I love winter. I am sure I am in the minority on this, but let me explain.
I don’t particularly like the cold and I sure don’t enjoy cold weekday mornings – waking up to my cell phone alarm, leaving all my babies snuggly in bed (Mesa with her nose tucked under her tail, Lupe entirely burrowed under the down comforter, and Andrew rolled in the blankets and sleeping soundly, with his eye mask), and walking across the cold saltillo tiles to start the day. It sucks. I admit, I turn on a space heater most mornings, and sit inches in front of it while I blow dry my hair and all that. Mesa, despite the chill, gets out of bed shortly after I do and patiently studies my routine, from shower to brewing coffee to penciling my eyebrows. It is certainly a testament to her character and I reward her with her own space heater as she watches me from the couch. Little Lupe barley pokes a nose out from underneath the blankets most mornings! I blast the heat in my car all the way to work. And sometimes I sit for an hour in my winter coat in my office. (One of the terrible environmental realities of being an archivist – aside from never seeing the sun during the day – is having to deal with lower than average office temperatures. You know, for the documents.)
But I do love winter. And after living in New Hampshire, northern and “downeast” Maine, and central Illinois, I think I’m good at it. I’ve realized part of it is having the right equipment. You need a good winter jacket, hat, gloves and slippers. You need insulation for your windows and doors. You need a fireplace or wood stove. You need a lot of bodies in the bed at night. And you probably need a hot toddy or two 🙂
I have to say, Maine does winter the best, in my opinion. Mainers have a good attitude about it. When it snows 2 feet overnight, (real) Mainer’s don’t whine or suffer for hours digging their cars out to get to the office – they take a SNOWMOBILE – and probably also take the day off to joyride AND help their snowed-in neighbors. If you don’t have a snowmobile and your economical 10 year old sedan does get stuck in a snow drift – you don’t pout and wring your freezing hands about what you’re going to do… because multiple strapping men and women with pick-ups and/or shovels and/or snowmobiles will extract your vehicle with uncommon strength and delight! Everyone will hoot and clap when your car slides out onto the road! It’s like a party, sometimes there’s even beer! Seriously, when it snows in Maine, there are groups of roving good Samaritans with tools who want to dig you out of whatever situation you got yourself into. They will take beer in thanks. I’ve seen it.
Living in Maine made me seriously question whether I wanted to change my career to snow plow woman. Town snow plow drivers are heroes, like city firemen, except jollier and more mysterious. They work alone throughout the winter nights and early mornings. Unlike many people, they smile at forecasts of blizzards and Nor’easters. To these drivers, snow means money and adventure and an endless supply of free coffee and radio tunes.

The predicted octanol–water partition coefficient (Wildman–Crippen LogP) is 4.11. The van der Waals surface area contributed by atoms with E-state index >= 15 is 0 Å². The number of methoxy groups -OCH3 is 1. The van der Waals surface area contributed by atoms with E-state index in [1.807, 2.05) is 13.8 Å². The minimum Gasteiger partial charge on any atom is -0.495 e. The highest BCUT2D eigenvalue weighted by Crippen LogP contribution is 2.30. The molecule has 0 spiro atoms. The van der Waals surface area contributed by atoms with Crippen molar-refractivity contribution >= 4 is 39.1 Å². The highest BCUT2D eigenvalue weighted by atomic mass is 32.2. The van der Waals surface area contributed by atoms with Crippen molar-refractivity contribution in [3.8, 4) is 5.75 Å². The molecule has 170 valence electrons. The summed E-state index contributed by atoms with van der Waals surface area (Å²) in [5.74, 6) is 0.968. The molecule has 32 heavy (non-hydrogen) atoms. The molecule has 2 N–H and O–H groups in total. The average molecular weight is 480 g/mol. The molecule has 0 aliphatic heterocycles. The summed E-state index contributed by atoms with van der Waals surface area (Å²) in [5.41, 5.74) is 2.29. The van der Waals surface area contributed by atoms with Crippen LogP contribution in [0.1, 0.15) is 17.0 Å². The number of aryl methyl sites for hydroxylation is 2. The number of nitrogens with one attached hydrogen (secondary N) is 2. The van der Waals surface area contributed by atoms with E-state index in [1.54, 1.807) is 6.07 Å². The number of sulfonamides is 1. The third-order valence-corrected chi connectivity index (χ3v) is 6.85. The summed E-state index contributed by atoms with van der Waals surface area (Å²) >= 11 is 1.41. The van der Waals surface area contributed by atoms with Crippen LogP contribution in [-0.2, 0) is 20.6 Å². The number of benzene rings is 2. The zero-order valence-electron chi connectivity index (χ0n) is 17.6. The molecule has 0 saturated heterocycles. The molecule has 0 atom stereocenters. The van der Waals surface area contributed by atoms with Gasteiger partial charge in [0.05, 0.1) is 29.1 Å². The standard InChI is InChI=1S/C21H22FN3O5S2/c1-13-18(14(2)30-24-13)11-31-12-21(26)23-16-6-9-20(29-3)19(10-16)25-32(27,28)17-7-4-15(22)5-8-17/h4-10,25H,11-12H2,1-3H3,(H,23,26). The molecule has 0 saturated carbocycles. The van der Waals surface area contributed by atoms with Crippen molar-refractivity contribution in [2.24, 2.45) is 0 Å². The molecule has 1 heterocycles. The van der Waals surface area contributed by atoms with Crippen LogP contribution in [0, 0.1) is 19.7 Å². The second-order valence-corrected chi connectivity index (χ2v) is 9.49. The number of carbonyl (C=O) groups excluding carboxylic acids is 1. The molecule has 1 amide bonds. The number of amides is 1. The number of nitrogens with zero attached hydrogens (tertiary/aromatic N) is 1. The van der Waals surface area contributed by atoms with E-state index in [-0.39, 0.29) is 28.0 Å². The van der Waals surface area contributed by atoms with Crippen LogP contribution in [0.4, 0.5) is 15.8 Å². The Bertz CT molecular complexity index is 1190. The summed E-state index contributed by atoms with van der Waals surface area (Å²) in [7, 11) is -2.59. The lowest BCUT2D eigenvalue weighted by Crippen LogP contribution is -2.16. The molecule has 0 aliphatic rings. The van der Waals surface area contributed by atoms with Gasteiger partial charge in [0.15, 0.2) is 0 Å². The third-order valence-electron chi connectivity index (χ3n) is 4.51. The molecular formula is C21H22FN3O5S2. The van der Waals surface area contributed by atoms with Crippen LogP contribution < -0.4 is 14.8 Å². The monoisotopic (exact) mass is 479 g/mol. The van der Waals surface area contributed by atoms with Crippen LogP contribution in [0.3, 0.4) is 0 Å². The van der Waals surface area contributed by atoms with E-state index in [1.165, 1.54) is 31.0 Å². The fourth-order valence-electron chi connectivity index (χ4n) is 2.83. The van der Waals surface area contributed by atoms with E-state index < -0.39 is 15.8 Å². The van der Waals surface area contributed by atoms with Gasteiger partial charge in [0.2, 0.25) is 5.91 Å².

What’s better than waking in the night to hear the scraping of snow plows? Just that one sound – long and constant. It’s always been a reassuring sound for me.
And just to be clear, I’m not talking about the frightening massive highway plows you see in Massachusetts or New York, speeding the wrong way on a 4 lane interstate, slurping and sludging columns of dirty snow into roadside ditches. Those things are mean. No, the friendly plows in Maine are made for narrow, downtown streets and hilly country roads. They have gentle blinky lights and large unpretentious rust spots and they get the job done without scaring the crap out of anyone.
Now that I am writing this, I realize one of the reasons I like winter is because it seemed – at least in Maine – often like a big party. The best kind of party, where people unite around an obstacle, or cause, and celebrate their great efforts! Of course, this is very different from the leisurely summer beach party, full of… LEISURE – yuck! The winter party is about being happy you toiled and survived and it’s about values like fortitude, unity, and generosity, and it’s about being grateful for basics, like heat, family and beer (or coffee brandy, if we’re in rural Maine, ha!).
This will be Andrew and I’s first winter in New Mexico and I really don’t know what to expect. People have told me there are not many snow plows. It seems more spiritual and religious here. It’s seems more like a quiet season, than an adventurous one. Paper lanterns, also called luminarias or farolitos, have started to appear, lining walkways and storefronts. These are simply paper bags filled with sand and a candle placed in the middle. Below is a photograph from the Archives, circa 1965.
However, it’s not quite winter yet, and as I write this I’ve just pulled my first pecan pie from the oven – for Thanksgiving! My sister, Hannah, is coming and bringing her two pups, Grommit and Bennie. I cannot wait. I foresee Mesa needing to wear a muzzle for at least the first day, because she is a bit territorial by nature. But I really hope she mellows out and enjoys some play time with her cousins, eventually. I was telling a friend earlier that our little holiday is not going to be burdened with drunk uncles or emotional baggage between family members (not that that is usually the case at our family gatherings, but you know the trope) – however, it will have to cope with two slightly unstable rescue dogs! I think we can handle it. I’ll let you know!